RAID0 is a non-production setup in most cases like was discussed above. For backups, yeah okay maybe you can skate by. But why risk it if this is the only backup's you might have?



  • @scottalanmiller said in Synology one bad sector crashes whole volume RAID0:

    @dustinb3403 said in Synology one bad sector crashes whole volume RAID0:

    Ah so you actually have two disks with 4TB each and went with the "I need more space" RAID0.

    The fix here is bigger disks and RAID1 in that case, it's going to be slow (being 5400 RPM) but at least you have the protection you were looking for.

    Granted this is backup only.

    I'm guessing he didn't buy the drives, but already had them.

    I did buy them new, but the Synology case itself was expensive too. WD REDs at 4TB * 2 just hit the budget. The whole thing was like $800+.

    I can get buy with RAID1 and 4TB drives for a while. As a backup, I might not get 5 full backup sets or whatever but it will do with some incrementals.



  • how critical are those backups? If you needed them and lost them, do you lose more than $800?



  • @guyinpv said in Synology one bad sector crashes whole volume RAID0:

    @scottalanmiller said in Synology one bad sector crashes whole volume RAID0:

    @dustinb3403 said in Synology one bad sector crashes whole volume RAID0:

    Ah so you actually have two disks with 4TB each and went with the "I need more space" RAID0.

    The fix here is bigger disks and RAID1 in that case, it's going to be slow (being 5400 RPM) but at least you have the protection you were looking for.

    Granted this is backup only.

    I'm guessing he didn't buy the drives, but already had them.

    I did buy them new, but the Synology case itself was expensive too. WD REDs at 4TB * 2 just hit the budget. The whole thing was like $800+.

    I can get buy with RAID1 and 4TB drives for a while. As a backup, I might not get 5 full backup sets or whatever but it will do with some incrementals.

    One full on RAID 1 is better than a hundred on RAID 0.



  • the cost of 2x4tb is basically the same as a single 8tb if we are talking WD red's. One drive at 8TB would be safer than 2x4tb in raid 0. You could always add the second drive and make it raid 1 later.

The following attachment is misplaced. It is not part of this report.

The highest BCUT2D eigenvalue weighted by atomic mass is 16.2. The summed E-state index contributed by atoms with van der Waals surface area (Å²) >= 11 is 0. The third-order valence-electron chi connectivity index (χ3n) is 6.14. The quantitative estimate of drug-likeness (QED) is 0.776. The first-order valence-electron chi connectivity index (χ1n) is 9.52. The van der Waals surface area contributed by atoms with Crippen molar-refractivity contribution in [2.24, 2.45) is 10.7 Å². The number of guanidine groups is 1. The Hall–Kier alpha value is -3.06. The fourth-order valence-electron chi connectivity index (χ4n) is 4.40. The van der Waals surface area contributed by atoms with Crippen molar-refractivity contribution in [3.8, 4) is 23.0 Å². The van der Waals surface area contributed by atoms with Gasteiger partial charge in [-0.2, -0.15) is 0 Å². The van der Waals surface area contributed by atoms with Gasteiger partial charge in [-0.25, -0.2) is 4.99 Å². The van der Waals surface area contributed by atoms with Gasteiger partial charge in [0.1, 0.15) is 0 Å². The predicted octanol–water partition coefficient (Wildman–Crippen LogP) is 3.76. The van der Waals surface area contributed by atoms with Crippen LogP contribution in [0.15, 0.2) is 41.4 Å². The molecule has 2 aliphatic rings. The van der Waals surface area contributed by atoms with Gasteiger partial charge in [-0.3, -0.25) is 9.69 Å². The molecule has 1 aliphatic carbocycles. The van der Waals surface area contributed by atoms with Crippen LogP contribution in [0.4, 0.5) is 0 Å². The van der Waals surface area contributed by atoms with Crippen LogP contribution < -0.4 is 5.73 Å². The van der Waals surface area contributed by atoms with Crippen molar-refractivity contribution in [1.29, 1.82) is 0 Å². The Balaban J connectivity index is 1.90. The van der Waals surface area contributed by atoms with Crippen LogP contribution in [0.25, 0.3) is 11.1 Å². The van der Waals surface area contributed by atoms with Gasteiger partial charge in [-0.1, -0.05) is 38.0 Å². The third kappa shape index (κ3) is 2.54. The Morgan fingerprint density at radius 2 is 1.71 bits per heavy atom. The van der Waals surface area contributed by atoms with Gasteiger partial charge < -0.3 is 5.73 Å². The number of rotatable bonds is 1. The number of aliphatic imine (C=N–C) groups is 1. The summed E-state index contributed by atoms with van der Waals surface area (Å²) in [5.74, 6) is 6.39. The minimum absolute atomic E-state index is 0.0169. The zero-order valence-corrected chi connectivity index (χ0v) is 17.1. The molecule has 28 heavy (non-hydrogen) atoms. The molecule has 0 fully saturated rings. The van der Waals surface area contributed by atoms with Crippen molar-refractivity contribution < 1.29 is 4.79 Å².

• Do you have a backup or do you need the data?

    I do data recovery.



  • Yeah the drives are ~$125 vs ~$260. I'd go with less backups and RAID1 over RAID0.

    I have to ask why is there an $800 limit on this system if you know how many backups you need? Especially if you're forced to use RAID0 to meet the requirement of "5 full backup sets". That would seem to say "I need this much protection, what do I need to spend to get that protection in a reasonable way?"



  • @dustinb3403 said in Synology one bad sector crashes whole volume RAID0:

    I have to ask why is there an $800 limit on this system if you know how many backups you need?

    In theory, this budget is either based off of the perceived value of the data and/or it defines their value of their data.

    The "rule of thumb" for figuring this out is that you would spend around a quarter of the data value at max for protection. So if this was the sole protection, they'd see their data (that is specifically affected by this device) as having a value of no more than $3,200. Which is reasonable, it might be rather unimportant data that's just nice to not have to recreate.



  • @scottalanmiller In that scenario then you'd still have to meet the following point I mentioned just above.

    What do I need to spend to protect me from a $3,200 loss? It's clearly more than the money that was spent already, I'd say by about $300.